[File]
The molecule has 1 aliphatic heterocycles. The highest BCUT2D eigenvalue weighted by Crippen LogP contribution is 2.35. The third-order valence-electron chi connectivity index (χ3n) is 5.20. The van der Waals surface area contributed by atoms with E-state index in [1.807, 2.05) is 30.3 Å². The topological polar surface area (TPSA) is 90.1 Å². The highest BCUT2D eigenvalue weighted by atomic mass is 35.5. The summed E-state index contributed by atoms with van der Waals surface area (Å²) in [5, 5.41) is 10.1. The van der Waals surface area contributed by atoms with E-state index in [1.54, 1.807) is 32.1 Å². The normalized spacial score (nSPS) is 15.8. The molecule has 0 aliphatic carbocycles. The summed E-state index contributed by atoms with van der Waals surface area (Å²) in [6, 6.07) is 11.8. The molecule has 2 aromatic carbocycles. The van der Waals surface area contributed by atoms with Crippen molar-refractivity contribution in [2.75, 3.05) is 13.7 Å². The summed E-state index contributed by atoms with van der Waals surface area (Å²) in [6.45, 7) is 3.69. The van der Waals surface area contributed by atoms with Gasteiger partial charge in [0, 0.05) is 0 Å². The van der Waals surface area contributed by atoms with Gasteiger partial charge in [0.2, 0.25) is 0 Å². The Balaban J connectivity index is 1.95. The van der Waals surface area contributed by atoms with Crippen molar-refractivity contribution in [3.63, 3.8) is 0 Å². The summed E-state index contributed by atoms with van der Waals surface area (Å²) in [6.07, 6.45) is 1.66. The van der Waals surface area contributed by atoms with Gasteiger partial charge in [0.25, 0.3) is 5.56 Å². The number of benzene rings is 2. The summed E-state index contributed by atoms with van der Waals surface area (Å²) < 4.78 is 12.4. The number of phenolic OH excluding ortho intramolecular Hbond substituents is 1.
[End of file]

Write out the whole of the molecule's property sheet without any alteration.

The molecule has 1 aliphatic heterocycles. The highest BCUT2D eigenvalue weighted by Crippen LogP contribution is 2.35. The third-order valence-electron chi connectivity index (χ3n) is 5.20. The van der Waals surface area contributed by atoms with E-state index in [1.807, 2.05) is 30.3 Å². The topological polar surface area (TPSA) is 90.1 Å². The highest BCUT2D eigenvalue weighted by atomic mass is 35.5. The summed E-state index contributed by atoms with van der Waals surface area (Å²) in [5, 5.41) is 10.1. The van der Waals surface area contributed by atoms with E-state index in [1.54, 1.807) is 32.1 Å². The normalized spacial score (nSPS) is 15.8. The molecule has 0 aliphatic carbocycles. The summed E-state index contributed by atoms with van der Waals surface area (Å²) in [6, 6.07) is 11.8. The molecule has 2 aromatic carbocycles. The van der Waals surface area contributed by atoms with Crippen molar-refractivity contribution in [2.75, 3.05) is 13.7 Å². The summed E-state index contributed by atoms with van der Waals surface area (Å²) in [6.45, 7) is 3.69. The van der Waals surface area contributed by atoms with Gasteiger partial charge in [0, 0.05) is 0 Å². The van der Waals surface area contributed by atoms with Gasteiger partial charge in [0.2, 0.25) is 0 Å². The Balaban J connectivity index is 1.95. The van der Waals surface area contributed by atoms with Crippen molar-refractivity contribution in [3.63, 3.8) is 0 Å². The summed E-state index contributed by atoms with van der Waals surface area (Å²) in [6.07, 6.45) is 1.66. The van der Waals surface area contributed by atoms with Gasteiger partial charge in [0.25, 0.3) is 5.56 Å². The number of benzene rings is 2. The summed E-state index contributed by atoms with van der Waals surface area (Å²) < 4.78 is 12.4. The number of phenolic OH excluding ortho intramolecular Hbond substituents is 1.